Wednesday, March 19, 2008

See food? Is it from the "sea," really

An interesting conversation came about during our last trip to the grocery (our bill for one month -- excluding buying restocks on perishables like milk and eggs through the month -- $284 for a family of four) wandered past the seafood counter.

"But catfish doesn't live in the sea."

The 8-year-old, who is convinced shrimp are manna from heaven, had a good point. "Seafood" means many things to many people. I'm always amused at how catfish restaurants advertise themselves as having "seafood" on their signs or in their advertisements.

A few of the warring definitions of seafood in the foodie universe include one group that considers only shellfish "seafood." I'm not quite sure where they think halibut and cod -- that versatile powerhouse of fish -- come from, if not a sea.

Another set thinks it can be expanded to any critter that comes from a sea/ocean environment: halibut, lobsters, etc. I confess, I'm in that camp. Catfish is not seafood. It's great stuff, mind you, but trying to gussy up this Southern classic by calling it "seafood" is not only pretentious, it's wrong.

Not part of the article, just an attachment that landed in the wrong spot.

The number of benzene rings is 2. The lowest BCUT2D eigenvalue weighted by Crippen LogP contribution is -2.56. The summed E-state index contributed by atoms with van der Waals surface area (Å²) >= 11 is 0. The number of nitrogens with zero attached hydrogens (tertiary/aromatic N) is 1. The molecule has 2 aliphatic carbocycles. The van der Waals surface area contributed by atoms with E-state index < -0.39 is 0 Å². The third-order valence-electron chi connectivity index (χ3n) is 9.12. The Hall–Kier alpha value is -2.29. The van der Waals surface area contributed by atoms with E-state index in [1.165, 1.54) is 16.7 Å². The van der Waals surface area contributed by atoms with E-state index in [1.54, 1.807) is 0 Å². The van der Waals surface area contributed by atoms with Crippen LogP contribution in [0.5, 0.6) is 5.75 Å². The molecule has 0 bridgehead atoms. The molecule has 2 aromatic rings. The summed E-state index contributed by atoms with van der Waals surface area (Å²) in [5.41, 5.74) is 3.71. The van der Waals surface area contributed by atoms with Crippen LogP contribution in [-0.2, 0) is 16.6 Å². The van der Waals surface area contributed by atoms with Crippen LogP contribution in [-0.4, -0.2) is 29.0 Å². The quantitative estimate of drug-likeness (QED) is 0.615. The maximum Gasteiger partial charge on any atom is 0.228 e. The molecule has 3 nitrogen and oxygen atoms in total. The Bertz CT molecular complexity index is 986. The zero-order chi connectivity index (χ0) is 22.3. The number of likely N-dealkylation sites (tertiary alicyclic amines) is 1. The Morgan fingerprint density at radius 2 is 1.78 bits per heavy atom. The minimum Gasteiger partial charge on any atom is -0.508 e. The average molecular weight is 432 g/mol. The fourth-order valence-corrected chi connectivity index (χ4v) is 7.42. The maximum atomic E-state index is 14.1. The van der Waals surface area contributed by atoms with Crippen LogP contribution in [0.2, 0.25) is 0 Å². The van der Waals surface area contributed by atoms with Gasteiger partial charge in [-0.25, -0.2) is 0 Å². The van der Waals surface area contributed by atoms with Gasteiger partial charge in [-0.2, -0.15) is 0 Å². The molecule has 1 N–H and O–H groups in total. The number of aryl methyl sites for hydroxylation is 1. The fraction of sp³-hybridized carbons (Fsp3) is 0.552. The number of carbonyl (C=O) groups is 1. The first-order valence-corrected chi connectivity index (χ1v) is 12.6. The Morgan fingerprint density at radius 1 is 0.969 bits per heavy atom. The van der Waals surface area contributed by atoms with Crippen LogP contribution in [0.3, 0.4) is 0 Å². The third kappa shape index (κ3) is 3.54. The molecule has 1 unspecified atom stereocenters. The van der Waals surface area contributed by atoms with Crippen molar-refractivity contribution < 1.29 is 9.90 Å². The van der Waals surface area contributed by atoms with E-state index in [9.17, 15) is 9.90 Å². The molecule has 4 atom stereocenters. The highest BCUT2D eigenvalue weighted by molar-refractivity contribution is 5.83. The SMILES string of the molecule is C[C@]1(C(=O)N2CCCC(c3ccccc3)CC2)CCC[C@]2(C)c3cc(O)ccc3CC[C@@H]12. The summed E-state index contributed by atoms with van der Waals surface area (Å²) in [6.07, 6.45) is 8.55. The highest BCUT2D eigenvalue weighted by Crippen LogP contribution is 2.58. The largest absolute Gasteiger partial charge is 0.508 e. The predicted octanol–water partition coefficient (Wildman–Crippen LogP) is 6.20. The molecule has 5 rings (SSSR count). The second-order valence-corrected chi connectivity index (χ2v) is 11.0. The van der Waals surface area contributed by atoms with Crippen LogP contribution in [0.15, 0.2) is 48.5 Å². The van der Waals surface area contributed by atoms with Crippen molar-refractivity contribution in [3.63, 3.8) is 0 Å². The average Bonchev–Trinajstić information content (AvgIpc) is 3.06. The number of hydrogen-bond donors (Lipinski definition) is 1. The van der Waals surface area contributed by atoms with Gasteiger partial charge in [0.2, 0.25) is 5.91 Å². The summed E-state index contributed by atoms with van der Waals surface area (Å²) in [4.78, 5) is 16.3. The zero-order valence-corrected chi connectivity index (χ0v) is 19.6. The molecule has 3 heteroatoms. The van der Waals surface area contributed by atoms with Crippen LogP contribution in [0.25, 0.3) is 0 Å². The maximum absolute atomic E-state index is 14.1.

The broadest definition includes the one that prevails around much of the U.S. that doesn't live on a coast: anything that comes from water.

Not sure where that puts tilapia (right) -- a farm-raised and developed fish that doesn't have a lot of distinctive flavor, a characteristic that makes it popular with American diners. It's second only to salmon, depending on which restaurant poll you're looking at.